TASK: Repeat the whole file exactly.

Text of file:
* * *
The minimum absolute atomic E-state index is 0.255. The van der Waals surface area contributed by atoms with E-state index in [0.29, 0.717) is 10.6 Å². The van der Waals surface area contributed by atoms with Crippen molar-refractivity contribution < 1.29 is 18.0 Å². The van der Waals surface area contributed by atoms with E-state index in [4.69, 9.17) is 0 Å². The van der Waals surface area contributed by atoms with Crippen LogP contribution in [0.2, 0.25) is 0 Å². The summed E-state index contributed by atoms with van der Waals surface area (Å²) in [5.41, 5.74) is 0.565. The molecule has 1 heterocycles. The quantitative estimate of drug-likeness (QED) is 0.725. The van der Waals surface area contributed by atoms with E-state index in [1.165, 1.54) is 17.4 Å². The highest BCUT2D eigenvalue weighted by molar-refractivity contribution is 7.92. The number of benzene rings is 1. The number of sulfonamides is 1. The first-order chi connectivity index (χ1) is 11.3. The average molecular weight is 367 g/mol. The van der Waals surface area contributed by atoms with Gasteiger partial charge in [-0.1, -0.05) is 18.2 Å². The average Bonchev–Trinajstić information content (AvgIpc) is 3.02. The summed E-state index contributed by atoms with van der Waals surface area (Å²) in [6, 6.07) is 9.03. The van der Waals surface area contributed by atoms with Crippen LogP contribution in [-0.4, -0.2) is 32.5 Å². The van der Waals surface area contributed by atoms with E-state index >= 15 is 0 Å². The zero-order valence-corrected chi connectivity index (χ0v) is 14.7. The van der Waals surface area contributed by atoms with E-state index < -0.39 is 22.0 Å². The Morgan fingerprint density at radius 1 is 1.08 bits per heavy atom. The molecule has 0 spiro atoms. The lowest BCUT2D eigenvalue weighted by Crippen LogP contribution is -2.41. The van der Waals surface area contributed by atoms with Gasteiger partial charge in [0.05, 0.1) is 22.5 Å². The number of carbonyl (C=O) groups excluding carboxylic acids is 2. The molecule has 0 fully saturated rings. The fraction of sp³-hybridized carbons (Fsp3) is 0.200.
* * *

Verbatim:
The minimum absolute atomic E-state index is 0.255. The van der Waals surface area contributed by atoms with E-state index in [0.29, 0.717) is 10.6 Å². The van der Waals surface area contributed by atoms with Crippen molar-refractivity contribution < 1.29 is 18.0 Å². The van der Waals surface area contributed by atoms with E-state index in [4.69, 9.17) is 0 Å². The van der Waals surface area contributed by atoms with Crippen LogP contribution in [0.2, 0.25) is 0 Å². The summed E-state index contributed by atoms with van der Waals surface area (Å²) in [5.41, 5.74) is 0.565. The molecule has 1 heterocycles. The quantitative estimate of drug-likeness (QED) is 0.725. The van der Waals surface area contributed by atoms with E-state index in [1.165, 1.54) is 17.4 Å². The highest BCUT2D eigenvalue weighted by molar-refractivity contribution is 7.92. The number of benzene rings is 1. The number of sulfonamides is 1. The first-order chi connectivity index (χ1) is 11.3. The average molecular weight is 367 g/mol. The van der Waals surface area contributed by atoms with Gasteiger partial charge in [-0.1, -0.05) is 18.2 Å². The average Bonchev–Trinajstić information content (AvgIpc) is 3.02. The summed E-state index contributed by atoms with van der Waals surface area (Å²) in [6, 6.07) is 9.03. The van der Waals surface area contributed by atoms with Crippen LogP contribution in [-0.4, -0.2) is 32.5 Å². The van der Waals surface area contributed by atoms with E-state index >= 15 is 0 Å². The zero-order valence-corrected chi connectivity index (χ0v) is 14.7. The van der Waals surface area contributed by atoms with E-state index < -0.39 is 22.0 Å². The Morgan fingerprint density at radius 1 is 1.08 bits per heavy atom. The molecule has 0 spiro atoms. The lowest BCUT2D eigenvalue weighted by Crippen LogP contribution is -2.41. The van der Waals surface area contributed by atoms with Gasteiger partial charge in [0.05, 0.1) is 22.5 Å². The number of carbonyl (C=O) groups excluding carboxylic acids is 2. The molecule has 0 fully saturated rings. The fraction of sp³-hybridized carbons (Fsp3) is 0.200.